12. FRAMEWORK BUILDING10 Bologna steps in developing a 6 steps ETF Working paper approach:national qualifications framework:1 Decision to start - taken by national body responsible for HE 1. Exploratory stage: do we need a NQF?2 Setting the agenda - the purpose of NQF3 Organising the process: Identifying 2. Conceptual: develop and refine stakeholders - setting up a committee rationale4 Design Profile - level structure, level descriptors (learning outcomes), credit ranges5 Consultation – national discussions and 3. Design stage: stakeholders agree design acceptance of design by stakeholders6 Approval by Minister/Government/legislation 4. Testing phase: do tools work7 Administrative set-up – implementation by HEI and QA bodies, etc.8 Implementation at institutional/programme 5. Implementation stage: capacity and level – reformulation of study programmes to a institution building + adding qualifications learning outcomes approach + QA focus9 Inclusion of qualifications in the NQF10 Self-certification of compatibility with the FQ- EHEA 6. Review stage: gauge progress, redesign,11 Establish website test, etc. No perfect sequence but all steps are necessary to make a realistic project of key partners achieve realistic goals. This is a long-term, costly and phased project.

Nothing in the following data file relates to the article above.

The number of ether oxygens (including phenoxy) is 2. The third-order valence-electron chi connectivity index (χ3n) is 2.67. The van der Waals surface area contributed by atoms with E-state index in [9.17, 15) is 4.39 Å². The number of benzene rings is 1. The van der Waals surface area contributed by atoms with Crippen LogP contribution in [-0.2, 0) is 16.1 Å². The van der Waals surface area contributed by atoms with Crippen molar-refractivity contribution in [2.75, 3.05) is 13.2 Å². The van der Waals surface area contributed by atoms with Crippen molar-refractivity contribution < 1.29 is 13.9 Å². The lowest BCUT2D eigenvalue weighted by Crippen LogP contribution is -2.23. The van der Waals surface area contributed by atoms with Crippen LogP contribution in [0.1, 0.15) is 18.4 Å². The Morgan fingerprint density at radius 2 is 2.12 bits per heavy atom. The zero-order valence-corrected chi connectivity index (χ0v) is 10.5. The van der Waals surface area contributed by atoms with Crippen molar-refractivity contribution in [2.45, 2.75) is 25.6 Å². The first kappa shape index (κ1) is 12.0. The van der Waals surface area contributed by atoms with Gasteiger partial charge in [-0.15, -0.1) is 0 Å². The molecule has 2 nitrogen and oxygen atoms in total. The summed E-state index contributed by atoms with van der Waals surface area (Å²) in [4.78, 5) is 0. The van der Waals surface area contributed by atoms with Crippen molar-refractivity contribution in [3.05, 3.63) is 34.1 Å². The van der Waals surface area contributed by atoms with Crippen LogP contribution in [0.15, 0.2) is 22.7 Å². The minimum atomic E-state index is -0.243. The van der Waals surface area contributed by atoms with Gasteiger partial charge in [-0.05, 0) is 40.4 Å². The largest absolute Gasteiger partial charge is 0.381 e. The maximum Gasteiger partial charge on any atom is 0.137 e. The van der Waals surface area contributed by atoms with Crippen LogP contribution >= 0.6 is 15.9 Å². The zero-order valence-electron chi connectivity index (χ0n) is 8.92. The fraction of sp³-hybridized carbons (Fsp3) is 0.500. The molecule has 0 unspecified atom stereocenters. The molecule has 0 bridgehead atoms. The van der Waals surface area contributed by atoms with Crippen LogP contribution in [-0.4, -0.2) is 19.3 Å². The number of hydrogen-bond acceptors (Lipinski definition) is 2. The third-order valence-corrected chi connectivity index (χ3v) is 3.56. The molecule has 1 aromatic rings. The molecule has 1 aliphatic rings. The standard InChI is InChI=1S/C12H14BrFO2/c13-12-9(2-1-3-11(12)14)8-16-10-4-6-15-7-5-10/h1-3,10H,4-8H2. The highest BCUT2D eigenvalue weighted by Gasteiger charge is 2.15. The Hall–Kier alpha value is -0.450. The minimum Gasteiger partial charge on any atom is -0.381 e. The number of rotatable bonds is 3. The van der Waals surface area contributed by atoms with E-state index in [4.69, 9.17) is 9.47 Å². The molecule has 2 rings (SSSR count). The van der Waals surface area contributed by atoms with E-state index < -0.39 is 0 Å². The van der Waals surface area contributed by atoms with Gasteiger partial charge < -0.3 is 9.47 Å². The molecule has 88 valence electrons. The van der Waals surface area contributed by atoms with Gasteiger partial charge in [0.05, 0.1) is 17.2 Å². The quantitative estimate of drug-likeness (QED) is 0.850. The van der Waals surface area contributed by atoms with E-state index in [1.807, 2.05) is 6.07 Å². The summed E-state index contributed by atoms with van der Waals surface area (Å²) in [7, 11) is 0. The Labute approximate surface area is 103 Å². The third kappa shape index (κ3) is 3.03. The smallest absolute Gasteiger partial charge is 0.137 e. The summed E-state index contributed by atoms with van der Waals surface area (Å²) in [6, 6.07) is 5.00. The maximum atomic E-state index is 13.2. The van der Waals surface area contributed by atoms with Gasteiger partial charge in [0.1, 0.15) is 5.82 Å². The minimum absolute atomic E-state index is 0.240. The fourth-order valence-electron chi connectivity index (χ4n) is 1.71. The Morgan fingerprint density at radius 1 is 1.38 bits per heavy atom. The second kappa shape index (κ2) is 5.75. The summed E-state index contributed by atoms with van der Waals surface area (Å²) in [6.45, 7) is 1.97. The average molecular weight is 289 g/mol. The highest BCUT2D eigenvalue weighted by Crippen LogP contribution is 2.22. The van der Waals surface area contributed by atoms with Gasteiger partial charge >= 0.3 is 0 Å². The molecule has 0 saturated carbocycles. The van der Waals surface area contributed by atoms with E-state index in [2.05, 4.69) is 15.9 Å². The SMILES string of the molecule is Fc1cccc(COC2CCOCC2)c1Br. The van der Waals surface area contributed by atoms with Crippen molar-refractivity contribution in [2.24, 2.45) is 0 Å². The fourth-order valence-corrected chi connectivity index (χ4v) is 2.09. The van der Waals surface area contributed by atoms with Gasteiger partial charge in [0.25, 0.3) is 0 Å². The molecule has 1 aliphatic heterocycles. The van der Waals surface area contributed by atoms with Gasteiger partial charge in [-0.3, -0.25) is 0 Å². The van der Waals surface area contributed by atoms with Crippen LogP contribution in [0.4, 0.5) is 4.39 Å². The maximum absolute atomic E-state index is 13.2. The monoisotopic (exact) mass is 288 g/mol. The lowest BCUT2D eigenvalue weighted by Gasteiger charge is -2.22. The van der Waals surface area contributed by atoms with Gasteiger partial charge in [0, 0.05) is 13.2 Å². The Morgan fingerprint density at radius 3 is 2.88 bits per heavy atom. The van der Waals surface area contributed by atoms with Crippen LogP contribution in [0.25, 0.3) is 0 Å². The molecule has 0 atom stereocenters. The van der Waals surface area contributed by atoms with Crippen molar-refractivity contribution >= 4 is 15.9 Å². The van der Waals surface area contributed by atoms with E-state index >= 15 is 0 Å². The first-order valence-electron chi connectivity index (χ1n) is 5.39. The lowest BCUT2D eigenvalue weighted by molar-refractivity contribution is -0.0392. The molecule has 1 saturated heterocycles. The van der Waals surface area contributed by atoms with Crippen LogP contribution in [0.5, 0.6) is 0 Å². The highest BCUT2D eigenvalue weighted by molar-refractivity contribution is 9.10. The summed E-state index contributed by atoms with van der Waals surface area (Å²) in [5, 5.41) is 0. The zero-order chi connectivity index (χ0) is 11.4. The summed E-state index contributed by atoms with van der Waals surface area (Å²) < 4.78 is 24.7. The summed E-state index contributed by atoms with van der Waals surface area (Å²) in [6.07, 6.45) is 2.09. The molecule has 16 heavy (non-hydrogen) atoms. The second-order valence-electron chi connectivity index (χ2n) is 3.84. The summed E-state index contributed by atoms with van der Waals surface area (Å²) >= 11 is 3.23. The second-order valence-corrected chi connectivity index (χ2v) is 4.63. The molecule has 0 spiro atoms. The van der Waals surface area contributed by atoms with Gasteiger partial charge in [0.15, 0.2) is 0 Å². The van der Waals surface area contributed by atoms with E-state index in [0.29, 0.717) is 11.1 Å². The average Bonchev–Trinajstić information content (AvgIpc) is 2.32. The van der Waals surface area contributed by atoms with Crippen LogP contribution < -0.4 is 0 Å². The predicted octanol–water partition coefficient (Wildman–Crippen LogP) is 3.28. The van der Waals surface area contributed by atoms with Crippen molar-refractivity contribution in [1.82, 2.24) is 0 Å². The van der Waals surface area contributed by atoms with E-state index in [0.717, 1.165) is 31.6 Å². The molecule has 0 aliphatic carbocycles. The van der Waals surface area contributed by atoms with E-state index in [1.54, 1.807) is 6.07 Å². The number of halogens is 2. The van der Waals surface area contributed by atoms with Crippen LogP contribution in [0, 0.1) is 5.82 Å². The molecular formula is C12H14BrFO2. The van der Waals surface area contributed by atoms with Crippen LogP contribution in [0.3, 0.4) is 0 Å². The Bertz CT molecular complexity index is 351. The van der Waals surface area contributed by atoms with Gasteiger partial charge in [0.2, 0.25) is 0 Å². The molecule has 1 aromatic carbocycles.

13. DEVELOPMENT STAGES OF THE NATIONAL QUALIFICATION FRAMEWORKETF APPROACH - MEDA/MENA COUNTRIES EXPERIENCE, SO FAR